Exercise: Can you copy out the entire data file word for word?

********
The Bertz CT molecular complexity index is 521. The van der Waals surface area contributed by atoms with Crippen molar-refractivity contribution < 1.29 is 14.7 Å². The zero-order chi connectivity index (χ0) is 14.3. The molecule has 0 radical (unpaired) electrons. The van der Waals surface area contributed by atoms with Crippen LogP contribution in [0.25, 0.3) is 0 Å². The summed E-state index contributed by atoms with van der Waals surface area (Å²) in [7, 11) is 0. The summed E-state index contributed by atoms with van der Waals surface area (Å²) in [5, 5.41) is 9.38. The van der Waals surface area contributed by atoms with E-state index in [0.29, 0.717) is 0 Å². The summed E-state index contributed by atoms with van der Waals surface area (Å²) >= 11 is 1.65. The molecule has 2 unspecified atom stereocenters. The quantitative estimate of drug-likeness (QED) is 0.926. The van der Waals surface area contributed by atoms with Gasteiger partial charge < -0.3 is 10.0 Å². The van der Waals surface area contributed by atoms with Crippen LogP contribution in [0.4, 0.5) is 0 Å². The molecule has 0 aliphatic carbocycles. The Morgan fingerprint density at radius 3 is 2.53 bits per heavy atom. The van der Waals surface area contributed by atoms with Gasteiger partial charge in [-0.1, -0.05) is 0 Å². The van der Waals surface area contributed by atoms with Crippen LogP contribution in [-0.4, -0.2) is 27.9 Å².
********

The Bertz CT molecular complexity index is 521. The van der Waals surface area contributed by atoms with Crippen molar-refractivity contribution < 1.29 is 14.7 Å². The zero-order chi connectivity index (χ0) is 14.3. The molecule has 0 radical (unpaired) electrons. The van der Waals surface area contributed by atoms with Crippen LogP contribution in [0.25, 0.3) is 0 Å². The summed E-state index contributed by atoms with van der Waals surface area (Å²) in [7, 11) is 0. The summed E-state index contributed by atoms with van der Waals surface area (Å²) in [5, 5.41) is 9.38. The van der Waals surface area contributed by atoms with E-state index in [0.29, 0.717) is 0 Å². The summed E-state index contributed by atoms with van der Waals surface area (Å²) >= 11 is 1.65. The molecule has 2 unspecified atom stereocenters. The quantitative estimate of drug-likeness (QED) is 0.926. The van der Waals surface area contributed by atoms with Gasteiger partial charge < -0.3 is 10.0 Å². The van der Waals surface area contributed by atoms with Crippen LogP contribution in [0.4, 0.5) is 0 Å². The molecule has 0 aliphatic carbocycles. The Morgan fingerprint density at radius 3 is 2.53 bits per heavy atom. The van der Waals surface area contributed by atoms with Gasteiger partial charge in [-0.1, -0.05) is 0 Å². The van der Waals surface area contributed by atoms with Crippen LogP contribution in [-0.4, -0.2) is 27.9 Å².